Monday, September 21, 2015

Two Early Medical Libraries in Birmingham

In March 2014 I wrote a post on "Alabama Libraries in 1886 and 1897" that described libraries found in the state in surveys done by the U.S. Bureau of Education. That 1886 survey found three medical libraries in Alabama. The largest was at the State Board of Health in Montgomery with 3000 volumes. The Pierson Libary at the Alabama Insane Hospital [later Bryce] had some 1500 books, and the Medical College of Alabama in Mobile had 500.

In this post I want to briefly discuss two medical libraries in Birmingham in the first decade of the 20th century. Comments are below. Today there are a few more medical libraries in the state, primarily at hospitals and academic medical centers. Since 1980 the Alabama Health Libraries Association has served those facilities.

Alabama Medical Journal October 1901 Volume 13 number 11

This item announces the intent to organize a medical library for Birmingham physicians. As items below indicate, efforts quickly began and a library association continued meeting until at least 1908.

George Summers Brown, M.D. [1860-1913]

Source: Holley, History of Medicine in Alabama

According to the article above, Brown was the "prime mover" in the effort to organize a medical library for the county society. As the item below notes, the idea quickly morphed into the impressive-sounding Birmingham Medical Library Association. Brown taught obstetrics at the Birmingham Medical College.

Alabama Medical Journal November 1901 Volume 13 Number 12

Alabama Medical Journal September 1908 Volume 20 Number 10

This 1908 meeting report indicates that the library association meetings were much like the county and state medical society ones--a chance to exchange some clinical information, eat good food and socialize. The Dr. E.M. Prince mentioned was a founder and surgeon for a number of years at South Highlands Infirmary [now UAB Highlands]. Prince published numerous articles before World War I and some indicated the presence of Dr. James Robertson Dawson as the physician giving anesthesia for his cases.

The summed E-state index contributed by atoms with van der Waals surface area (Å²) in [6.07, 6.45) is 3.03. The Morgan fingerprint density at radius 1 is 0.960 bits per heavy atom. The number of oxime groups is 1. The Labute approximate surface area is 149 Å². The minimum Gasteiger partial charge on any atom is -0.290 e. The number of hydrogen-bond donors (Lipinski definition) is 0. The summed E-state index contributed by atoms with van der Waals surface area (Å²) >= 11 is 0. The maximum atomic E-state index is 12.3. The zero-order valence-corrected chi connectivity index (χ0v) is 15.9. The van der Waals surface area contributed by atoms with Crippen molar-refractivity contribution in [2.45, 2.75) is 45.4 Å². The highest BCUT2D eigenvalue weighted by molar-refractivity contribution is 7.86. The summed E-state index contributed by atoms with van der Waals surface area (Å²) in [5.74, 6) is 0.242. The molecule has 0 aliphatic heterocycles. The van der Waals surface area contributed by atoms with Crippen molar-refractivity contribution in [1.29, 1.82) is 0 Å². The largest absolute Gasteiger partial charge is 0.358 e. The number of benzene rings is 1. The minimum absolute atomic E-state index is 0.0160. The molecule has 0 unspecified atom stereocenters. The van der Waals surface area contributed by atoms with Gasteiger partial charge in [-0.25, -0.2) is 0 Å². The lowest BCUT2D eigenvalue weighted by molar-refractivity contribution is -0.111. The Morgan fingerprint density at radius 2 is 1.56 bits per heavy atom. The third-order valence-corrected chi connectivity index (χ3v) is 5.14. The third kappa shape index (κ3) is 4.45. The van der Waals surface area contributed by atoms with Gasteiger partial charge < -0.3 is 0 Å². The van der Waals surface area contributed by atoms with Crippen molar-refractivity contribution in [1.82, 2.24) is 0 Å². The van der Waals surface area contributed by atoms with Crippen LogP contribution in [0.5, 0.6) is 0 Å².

That 1908 volume of the Alabama Medical Journal contains two letters to the Birmingham Medical Library Association from local physician Dr. H.S. Ward reporting on his visits to Johns Hopkins Hospital in Baltimore and London, England. The first letter was read at the December 1907 meeting of the Association. In closing his second letter, Dr. Ward expresses the hope that "some day our own medical library association may be in a home of its own." 

I'll have to do some more research to determine how long this association met and if a library ever really developed and what eventually happened to it if it did. The list of names above in the original announcement indicates that a large cross-section of the county society's members at least wanted themselves associated with this project.

The second example is the private library belonging to a physician who practiced for a number of years in Birmingham, Dr. John Clark LeGrande. You'll note that he served as president of the library association organized in 1901. 

LeGrande taught hygiene and medical law at the Birmingham Medical College. He was the founding editor of the Alabama Medical and Surgical Age which was published from 1889 until 1911LeGrande was also one of the individuals who helped furnish Hillman Hospital when the permanent brick building opened in July 1903; his contributions outfitted the obstetrical ward. 

LeGrande died in March 1906 and his personal medical library was offered for sale. The John Daniel Sinkler Davis named in the notice below had also practiced medicine in Birmingham for many years. An 1879 graduate of the Medical College of Georgia, Davis was the older brother of William Elias B. Davis, one of Alabama's most prominent physicians of his time period. LeGrande's "magnificent" personal library must have been impressive for its day.

Alabama Medical Journal April 1907 Volume 19, number 5 page 252

John Clark LeGrande, M.D.

Source: Holley, History of Medicine in Alabama

This page is from Jefferson County Probate records pertaining to Dr. John Clark LeGrande and dated April 7, 1906, just over two weeks after his death. As noted, he died without a will and the list of his "real and personal estate" included a "medical library." Family members probably asked Dr. J.D.S. Davis to handle the sale of the collection.

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